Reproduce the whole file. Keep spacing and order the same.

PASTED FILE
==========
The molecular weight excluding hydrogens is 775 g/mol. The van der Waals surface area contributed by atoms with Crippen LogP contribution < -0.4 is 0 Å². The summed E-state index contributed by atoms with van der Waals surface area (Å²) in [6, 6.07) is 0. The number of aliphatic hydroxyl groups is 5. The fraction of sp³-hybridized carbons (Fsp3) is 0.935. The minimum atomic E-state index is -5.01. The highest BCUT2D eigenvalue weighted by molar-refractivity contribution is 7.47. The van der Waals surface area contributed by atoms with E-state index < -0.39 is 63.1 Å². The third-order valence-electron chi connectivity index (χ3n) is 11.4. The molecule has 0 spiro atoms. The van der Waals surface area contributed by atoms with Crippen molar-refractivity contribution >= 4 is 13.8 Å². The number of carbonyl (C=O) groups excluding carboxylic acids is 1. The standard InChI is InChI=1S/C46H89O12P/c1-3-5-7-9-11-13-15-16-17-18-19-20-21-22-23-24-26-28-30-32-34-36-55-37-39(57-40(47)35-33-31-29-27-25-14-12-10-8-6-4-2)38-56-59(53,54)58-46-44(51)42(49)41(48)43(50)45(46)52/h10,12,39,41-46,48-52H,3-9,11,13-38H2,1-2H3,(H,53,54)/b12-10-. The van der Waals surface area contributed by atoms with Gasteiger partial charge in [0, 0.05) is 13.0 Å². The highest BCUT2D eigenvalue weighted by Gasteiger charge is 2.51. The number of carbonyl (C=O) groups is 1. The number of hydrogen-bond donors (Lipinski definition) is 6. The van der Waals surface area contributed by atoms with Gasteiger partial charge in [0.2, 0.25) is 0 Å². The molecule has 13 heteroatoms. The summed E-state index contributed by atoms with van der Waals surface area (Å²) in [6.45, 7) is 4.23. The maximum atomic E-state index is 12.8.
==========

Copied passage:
The molecular weight excluding hydrogens is 775 g/mol. The van der Waals surface area contributed by atoms with Crippen LogP contribution < -0.4 is 0 Å². The summed E-state index contributed by atoms with van der Waals surface area (Å²) in [6, 6.07) is 0. The number of aliphatic hydroxyl groups is 5. The fraction of sp³-hybridized carbons (Fsp3) is 0.935. The minimum atomic E-state index is -5.01. The highest BCUT2D eigenvalue weighted by molar-refractivity contribution is 7.47. The van der Waals surface area contributed by atoms with E-state index < -0.39 is 63.1 Å². The third-order valence-electron chi connectivity index (χ3n) is 11.4. The molecule has 0 spiro atoms. The van der Waals surface area contributed by atoms with Crippen molar-refractivity contribution >= 4 is 13.8 Å². The number of carbonyl (C=O) groups excluding carboxylic acids is 1. The standard InChI is InChI=1S/C46H89O12P/c1-3-5-7-9-11-13-15-16-17-18-19-20-21-22-23-24-26-28-30-32-34-36-55-37-39(57-40(47)35-33-31-29-27-25-14-12-10-8-6-4-2)38-56-59(53,54)58-46-44(51)42(49)41(48)43(50)45(46)52/h10,12,39,41-46,48-52H,3-9,11,13-38H2,1-2H3,(H,53,54)/b12-10-. The van der Waals surface area contributed by atoms with Gasteiger partial charge in [0, 0.05) is 13.0 Å². The highest BCUT2D eigenvalue weighted by Gasteiger charge is 2.51. The number of carbonyl (C=O) groups is 1. The number of hydrogen-bond donors (Lipinski definition) is 6. The van der Waals surface area contributed by atoms with Gasteiger partial charge in [0.2, 0.25) is 0 Å². The molecule has 13 heteroatoms. The summed E-state index contributed by atoms with van der Waals surface area (Å²) in [6.45, 7) is 4.23. The maximum atomic E-state index is 12.8.